Most commentators, including this one, believe the NLRB will issue decisions that favor employees and unions in all of the pending matters, continuing the Board’s decidedly pro-labor leanings.
Buckle your seat belts.
Rejecting a National Labor Relations Board decision that two employees were unlawfully discharged for engaging in union activities because there was no evidence that the person who made the decision to discharge the workers knew that they had engaged in any union activity, a federal appeals court in Richmond has refused to enforce a Board order directing that the employees be reinstated to their jobs with back pay.
In Gestamp S.C., LLC v NLRB, Case No. 11-2362 (4th Cir., October 8, 2014), two union supporters were discharged after it was determined that they had falsified an application and time card. The decision to discharge the employees was made by the Director of Human Resources. There was no evidence she had any knowledge that the employees had been active union supporters. It was undisputed, however, that two front-line supervisors did know that the discharged employees were actively supporting the union, and because of this, the Board’s administrative law judge found the discharges were unlawfully motivated. The Board upheld that finding.
On appeal, the Board argued that it was not required to prove knowledge on the part of the decision-maker to show the terminations violated the National Labor Relations Act. Instead, it said, the knowledge of the two supervisors that the employees had engaged in union activity should be imputed to the employer and another of its agents, the Human Resources Director. The Court rejected this argument. It held that without evidence that the person who made the discharge decision had knowledge of the employees’ union activity, the finding that their discharge was unlawfully motivated could not be upheld.
Vicarious liability has vexed more than one employer. The court’s decision, however, offers some assurance to employers, at least those in the states embraced by the Fourth Circuit (Md., Va., W.Va., N.C., and S.C.), that adverse personnel actions taken by a human resources or other management official for legitimate, non-discriminatory reasons will not be questioned later because of a first-line supervisor’s knowledge of an employee’s protected activity, of which the decision-maker was entirely unaware.
An employer’s verbal warning for “continued frivolous requests for information…and interfering with the operation of the business,” directed to a shop steward who made two requests to the employer for information including payroll information, violated the National Labor Relations Act, according to the National Labor Relations Board. Dover Energy, Inc.,Blackmer Division, 361 NLRB No. 48 (Sept. 17, 2014). The Board did not find it significant that the steward was not a union negotiator, his requests were not authorized by the union, and there was no indication he acted on anyone else’s behalf.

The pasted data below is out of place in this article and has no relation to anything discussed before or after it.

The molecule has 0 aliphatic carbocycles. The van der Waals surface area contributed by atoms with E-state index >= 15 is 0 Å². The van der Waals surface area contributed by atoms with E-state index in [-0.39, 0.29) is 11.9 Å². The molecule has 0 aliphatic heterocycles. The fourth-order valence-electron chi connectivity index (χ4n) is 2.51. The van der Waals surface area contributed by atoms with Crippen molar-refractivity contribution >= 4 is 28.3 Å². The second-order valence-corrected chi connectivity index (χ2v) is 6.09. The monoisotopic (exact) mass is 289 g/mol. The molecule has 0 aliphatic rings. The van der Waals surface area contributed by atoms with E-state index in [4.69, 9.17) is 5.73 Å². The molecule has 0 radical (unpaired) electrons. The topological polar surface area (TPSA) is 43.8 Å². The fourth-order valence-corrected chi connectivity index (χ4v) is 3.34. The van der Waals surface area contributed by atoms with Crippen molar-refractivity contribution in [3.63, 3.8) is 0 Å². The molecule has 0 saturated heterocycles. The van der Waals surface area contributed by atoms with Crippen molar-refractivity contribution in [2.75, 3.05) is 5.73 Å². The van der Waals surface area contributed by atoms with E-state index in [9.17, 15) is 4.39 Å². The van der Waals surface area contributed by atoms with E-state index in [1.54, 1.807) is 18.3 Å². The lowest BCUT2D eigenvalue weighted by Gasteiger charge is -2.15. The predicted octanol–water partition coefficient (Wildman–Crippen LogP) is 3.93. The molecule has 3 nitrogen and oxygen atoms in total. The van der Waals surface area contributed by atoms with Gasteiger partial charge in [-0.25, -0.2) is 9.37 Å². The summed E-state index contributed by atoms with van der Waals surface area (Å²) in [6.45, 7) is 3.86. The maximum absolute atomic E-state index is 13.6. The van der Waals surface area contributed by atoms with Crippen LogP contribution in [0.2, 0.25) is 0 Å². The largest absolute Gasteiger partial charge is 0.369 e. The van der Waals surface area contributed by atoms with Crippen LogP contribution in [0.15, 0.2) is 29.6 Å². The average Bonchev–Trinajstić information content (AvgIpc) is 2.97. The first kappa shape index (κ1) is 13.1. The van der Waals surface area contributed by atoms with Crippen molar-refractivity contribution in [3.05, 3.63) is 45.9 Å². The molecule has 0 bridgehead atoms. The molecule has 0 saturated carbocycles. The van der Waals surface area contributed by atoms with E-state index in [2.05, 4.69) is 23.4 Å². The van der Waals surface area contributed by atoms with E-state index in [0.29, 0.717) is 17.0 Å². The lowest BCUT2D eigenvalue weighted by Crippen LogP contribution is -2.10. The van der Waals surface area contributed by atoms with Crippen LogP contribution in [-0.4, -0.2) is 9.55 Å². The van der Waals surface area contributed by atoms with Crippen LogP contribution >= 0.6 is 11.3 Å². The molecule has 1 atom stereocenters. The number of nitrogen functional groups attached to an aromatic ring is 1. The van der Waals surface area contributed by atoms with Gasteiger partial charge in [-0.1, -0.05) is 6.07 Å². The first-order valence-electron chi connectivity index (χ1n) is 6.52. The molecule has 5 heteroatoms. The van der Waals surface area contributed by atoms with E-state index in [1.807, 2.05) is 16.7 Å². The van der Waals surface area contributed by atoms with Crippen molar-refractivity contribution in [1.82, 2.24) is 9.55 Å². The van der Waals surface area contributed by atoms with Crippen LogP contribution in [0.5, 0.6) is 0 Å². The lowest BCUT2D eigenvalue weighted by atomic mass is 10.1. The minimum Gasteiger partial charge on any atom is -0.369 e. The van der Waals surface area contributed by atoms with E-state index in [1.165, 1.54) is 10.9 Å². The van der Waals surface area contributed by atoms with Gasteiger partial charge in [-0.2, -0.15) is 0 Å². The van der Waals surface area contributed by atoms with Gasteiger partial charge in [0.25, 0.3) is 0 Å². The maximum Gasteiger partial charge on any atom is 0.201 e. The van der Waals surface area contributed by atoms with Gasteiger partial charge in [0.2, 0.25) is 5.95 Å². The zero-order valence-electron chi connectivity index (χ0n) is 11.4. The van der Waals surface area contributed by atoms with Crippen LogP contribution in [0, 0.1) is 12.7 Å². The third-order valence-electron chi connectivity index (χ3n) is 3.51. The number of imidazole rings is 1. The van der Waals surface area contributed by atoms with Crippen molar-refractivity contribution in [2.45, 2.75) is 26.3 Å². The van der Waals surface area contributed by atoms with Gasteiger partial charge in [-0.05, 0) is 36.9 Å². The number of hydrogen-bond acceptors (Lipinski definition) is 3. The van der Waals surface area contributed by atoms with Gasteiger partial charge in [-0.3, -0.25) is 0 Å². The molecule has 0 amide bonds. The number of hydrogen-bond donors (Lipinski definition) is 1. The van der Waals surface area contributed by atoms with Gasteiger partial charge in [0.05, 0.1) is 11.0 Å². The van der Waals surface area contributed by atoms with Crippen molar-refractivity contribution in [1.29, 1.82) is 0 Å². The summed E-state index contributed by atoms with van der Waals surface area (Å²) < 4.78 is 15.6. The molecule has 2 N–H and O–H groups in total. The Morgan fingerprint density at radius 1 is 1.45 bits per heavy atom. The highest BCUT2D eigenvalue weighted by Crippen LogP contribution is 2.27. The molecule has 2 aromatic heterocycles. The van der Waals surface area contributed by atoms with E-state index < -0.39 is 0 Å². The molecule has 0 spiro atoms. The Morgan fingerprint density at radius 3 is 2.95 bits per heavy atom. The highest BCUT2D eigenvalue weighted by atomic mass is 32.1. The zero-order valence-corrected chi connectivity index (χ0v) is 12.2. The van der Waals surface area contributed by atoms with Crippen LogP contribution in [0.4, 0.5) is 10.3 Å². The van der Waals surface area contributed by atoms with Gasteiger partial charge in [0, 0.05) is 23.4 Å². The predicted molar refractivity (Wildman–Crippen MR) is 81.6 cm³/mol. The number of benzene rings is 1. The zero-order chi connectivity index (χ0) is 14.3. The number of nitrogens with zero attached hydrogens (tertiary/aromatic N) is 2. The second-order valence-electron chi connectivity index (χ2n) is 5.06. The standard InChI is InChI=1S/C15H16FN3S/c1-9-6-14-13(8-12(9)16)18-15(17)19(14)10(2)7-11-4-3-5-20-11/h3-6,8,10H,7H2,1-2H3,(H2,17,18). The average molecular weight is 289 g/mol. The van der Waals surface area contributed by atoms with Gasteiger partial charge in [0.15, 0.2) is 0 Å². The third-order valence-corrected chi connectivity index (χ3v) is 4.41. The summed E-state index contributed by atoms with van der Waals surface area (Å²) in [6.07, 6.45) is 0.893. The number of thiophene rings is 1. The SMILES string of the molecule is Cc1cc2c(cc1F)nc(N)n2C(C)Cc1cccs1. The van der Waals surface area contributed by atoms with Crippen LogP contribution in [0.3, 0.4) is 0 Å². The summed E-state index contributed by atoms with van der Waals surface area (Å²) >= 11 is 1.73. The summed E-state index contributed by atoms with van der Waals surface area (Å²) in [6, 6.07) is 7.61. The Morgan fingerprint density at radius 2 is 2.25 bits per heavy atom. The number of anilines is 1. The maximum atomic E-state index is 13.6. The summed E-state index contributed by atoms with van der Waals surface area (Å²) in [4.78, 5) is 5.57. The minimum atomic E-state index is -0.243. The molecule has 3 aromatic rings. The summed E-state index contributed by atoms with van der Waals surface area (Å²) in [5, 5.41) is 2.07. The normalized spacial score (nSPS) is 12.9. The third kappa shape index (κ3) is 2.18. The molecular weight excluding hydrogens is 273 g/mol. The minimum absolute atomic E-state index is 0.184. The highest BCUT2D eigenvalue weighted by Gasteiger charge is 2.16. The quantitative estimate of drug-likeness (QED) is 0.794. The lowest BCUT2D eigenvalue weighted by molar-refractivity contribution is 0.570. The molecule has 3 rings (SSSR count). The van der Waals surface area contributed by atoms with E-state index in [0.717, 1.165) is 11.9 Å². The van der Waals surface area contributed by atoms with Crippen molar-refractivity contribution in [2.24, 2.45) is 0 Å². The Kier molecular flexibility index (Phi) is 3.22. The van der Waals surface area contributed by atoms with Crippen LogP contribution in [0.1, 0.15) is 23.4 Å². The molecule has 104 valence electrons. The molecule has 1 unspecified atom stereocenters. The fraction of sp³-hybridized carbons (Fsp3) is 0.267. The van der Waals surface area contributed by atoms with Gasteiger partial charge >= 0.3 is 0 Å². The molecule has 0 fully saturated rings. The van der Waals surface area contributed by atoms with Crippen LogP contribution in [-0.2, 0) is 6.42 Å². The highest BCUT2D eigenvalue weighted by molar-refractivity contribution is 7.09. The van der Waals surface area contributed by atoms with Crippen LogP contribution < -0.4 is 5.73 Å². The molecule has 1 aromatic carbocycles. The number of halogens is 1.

The shop steward’s role was to investigate grievances, but he had no role in ongoing collective bargaining negotiations and was not authorized by the union to take action regarding the negotiations. Despite this, the steward twice made voluminous information requests of the employer allegedly related only to the negotiations (financial and payroll information). The company did not provide the information. After the second request, the company gave the steward a verbal warning. The company explained it was not bargaining with him individually, and warned, “Similar requests such as this will result in further discipline up to and including discharge.”
A Board panel majority, reversing its Administrative Law Judge, found a violation in the warning. Although it did not find the steward’s information requests were “protected, concerted activity” — they were not authorized by the union in connection with the negotiations and the steward was not acting together with or on behalf of any other employee — the warning, the Board said, “would reasonably be understood [by the employee] to proscribe future protected activity.” In other words, according to the NLRB, because of the warning, the steward might be unlawfully inhibited from making similar information requests in the future in properly investigating grievances.
One Board Member dissented. He wrote that a reasonable employee would recognize that only “frivolous” future information requests (“such as this”) would be subject to discipline, not those made legitimately in the performance of his duties as shop steward.